Annabel: Magnus has a strong homing instinct to return to his family home in the Orkney islands. During his journey north, as the pandemic subsides a little and survival skills take over, staying alive becomes so dangerous. Were you ever tempted to not let Magnus reach home?
Louise: Magnus is a survivor . . . I think . . . or is he . . . ?
Annabel: After reading the first two books, I couldn’t imagine what you would do in the third, given that the first two were broadly contemporaneous. Was the plan always to consolidate the first two, or was a third different vision, (with another genre-crossing feel) but remaining hopeful ever on the cards?
Louise: I always wanted books one and two to take place in the same time as each other. Stevie and Magnus go through the same period of jeopardy and mayhem. Their experiences are different, but they have both encountered fear and experienced devastating loss. Book three was always scheduled to take place seven years after the initial outbreak of the Sweats. I wanted to revisit the Stevie and Magnus as they tried to put their lives together again and put them through another series of adventures.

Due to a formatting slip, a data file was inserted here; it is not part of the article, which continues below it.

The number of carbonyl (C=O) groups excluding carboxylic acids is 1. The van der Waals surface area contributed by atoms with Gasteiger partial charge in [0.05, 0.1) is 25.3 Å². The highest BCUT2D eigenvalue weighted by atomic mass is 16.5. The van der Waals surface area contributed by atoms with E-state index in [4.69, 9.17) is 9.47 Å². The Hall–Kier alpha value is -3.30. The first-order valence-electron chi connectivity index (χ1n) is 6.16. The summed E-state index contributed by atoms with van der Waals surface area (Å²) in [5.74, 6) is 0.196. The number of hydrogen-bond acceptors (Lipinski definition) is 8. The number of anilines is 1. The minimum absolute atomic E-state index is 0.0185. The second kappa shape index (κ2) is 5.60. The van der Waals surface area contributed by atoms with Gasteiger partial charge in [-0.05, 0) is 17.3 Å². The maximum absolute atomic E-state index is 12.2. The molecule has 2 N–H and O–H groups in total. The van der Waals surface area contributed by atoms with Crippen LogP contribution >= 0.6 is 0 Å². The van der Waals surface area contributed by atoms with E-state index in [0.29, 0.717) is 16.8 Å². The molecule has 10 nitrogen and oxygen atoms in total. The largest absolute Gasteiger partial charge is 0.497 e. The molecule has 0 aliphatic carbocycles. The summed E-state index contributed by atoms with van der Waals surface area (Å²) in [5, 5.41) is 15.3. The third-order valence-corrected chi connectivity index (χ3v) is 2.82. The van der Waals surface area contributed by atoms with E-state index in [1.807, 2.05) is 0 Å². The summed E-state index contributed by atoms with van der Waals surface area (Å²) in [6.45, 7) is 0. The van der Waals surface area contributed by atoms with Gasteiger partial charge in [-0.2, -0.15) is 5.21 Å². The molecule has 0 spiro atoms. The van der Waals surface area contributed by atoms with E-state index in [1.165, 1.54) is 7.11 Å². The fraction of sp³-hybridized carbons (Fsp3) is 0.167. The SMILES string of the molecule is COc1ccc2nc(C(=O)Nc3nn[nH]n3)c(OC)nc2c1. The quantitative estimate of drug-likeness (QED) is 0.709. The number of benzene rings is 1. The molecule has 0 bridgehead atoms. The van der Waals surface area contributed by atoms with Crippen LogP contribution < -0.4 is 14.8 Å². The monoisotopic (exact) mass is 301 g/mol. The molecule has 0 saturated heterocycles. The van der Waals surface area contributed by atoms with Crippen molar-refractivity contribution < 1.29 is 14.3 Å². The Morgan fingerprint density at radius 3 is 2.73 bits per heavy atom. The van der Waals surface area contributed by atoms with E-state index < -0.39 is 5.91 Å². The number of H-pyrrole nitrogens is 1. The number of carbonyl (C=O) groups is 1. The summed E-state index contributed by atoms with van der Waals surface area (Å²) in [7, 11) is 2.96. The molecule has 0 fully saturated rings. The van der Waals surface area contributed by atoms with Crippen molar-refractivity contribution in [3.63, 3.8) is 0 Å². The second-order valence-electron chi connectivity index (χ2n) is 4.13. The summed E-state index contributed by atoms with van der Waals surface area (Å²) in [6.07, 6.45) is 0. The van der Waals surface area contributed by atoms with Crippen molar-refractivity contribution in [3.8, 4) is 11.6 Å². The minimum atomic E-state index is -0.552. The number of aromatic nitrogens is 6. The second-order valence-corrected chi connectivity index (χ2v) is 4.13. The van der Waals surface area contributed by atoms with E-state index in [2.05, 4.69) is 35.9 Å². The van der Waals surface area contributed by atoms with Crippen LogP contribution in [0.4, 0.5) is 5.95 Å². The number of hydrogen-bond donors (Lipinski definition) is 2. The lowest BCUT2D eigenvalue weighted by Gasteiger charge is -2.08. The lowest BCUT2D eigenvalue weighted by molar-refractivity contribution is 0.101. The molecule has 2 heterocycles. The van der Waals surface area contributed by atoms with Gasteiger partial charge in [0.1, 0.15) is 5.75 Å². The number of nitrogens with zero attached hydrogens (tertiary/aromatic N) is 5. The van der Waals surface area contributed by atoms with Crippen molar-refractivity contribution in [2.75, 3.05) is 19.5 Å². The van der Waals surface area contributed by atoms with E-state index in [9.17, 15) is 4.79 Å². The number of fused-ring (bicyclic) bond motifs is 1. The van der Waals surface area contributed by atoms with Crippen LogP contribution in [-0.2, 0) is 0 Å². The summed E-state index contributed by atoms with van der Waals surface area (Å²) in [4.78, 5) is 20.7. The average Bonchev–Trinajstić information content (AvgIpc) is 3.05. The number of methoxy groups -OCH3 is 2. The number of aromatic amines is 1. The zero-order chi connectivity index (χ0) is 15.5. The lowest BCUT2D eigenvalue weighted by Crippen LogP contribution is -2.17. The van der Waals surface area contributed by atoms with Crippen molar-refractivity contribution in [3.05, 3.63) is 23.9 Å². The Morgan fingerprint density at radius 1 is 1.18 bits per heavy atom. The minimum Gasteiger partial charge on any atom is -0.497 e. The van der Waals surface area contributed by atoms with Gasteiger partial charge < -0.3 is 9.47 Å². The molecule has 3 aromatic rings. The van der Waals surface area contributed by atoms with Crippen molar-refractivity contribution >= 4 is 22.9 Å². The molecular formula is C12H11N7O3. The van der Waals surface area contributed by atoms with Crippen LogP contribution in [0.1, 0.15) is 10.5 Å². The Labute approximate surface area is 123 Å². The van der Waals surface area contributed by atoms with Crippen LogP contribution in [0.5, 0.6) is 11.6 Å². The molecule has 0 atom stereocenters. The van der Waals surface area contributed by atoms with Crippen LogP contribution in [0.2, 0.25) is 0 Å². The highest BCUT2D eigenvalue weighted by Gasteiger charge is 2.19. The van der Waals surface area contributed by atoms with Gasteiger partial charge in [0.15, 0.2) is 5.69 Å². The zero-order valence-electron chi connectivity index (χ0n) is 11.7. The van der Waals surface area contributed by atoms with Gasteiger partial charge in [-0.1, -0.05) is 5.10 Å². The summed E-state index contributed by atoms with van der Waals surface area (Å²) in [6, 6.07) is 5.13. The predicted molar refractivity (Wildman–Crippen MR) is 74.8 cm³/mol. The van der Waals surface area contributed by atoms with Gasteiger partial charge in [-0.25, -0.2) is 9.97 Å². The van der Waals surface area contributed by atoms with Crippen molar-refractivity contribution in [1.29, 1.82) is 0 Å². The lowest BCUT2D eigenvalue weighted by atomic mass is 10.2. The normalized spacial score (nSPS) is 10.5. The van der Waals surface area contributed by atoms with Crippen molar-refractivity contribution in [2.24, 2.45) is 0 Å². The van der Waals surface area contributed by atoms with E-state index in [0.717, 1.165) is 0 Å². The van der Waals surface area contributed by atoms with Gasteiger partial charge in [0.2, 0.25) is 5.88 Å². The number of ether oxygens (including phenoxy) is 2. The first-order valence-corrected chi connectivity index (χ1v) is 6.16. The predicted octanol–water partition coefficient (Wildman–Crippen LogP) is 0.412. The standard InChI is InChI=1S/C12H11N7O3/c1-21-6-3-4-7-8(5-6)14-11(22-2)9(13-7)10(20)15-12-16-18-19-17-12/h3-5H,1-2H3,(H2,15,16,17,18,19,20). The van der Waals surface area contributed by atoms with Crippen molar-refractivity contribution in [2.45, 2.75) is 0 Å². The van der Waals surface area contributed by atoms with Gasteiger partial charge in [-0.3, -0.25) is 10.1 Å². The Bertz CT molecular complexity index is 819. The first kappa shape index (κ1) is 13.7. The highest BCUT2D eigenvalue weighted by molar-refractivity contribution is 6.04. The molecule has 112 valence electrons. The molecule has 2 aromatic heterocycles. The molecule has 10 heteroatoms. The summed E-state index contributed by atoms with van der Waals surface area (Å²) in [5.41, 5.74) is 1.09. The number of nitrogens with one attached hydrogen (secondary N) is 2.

Annabel: No Dominion brings Stevie and Magnus together seven years later in the Orkneys. Stevie is President of the Orcadian Council, Magnus is a crofter and foster dad to teenaged Shuggie. Was there ever a temptation to make them a couple?
Louise: Let’s just say that there is definitely some sexual tension there.
Annabel: No Dominion then becomes a novel of teenage rebellion, as strangers lure a group of them away with empty promises of a good life in Glasgow. Stevie and Magnus take up the chase, and we have a road trip and quest with a body count reminiscent of the Coen Brothers’s No Country for Old Men! Even more so than the other two, I was reminded of Terry Nation’s original series Survivors from the 1970s, which I loved. Was this series the inspiration for the trilogy?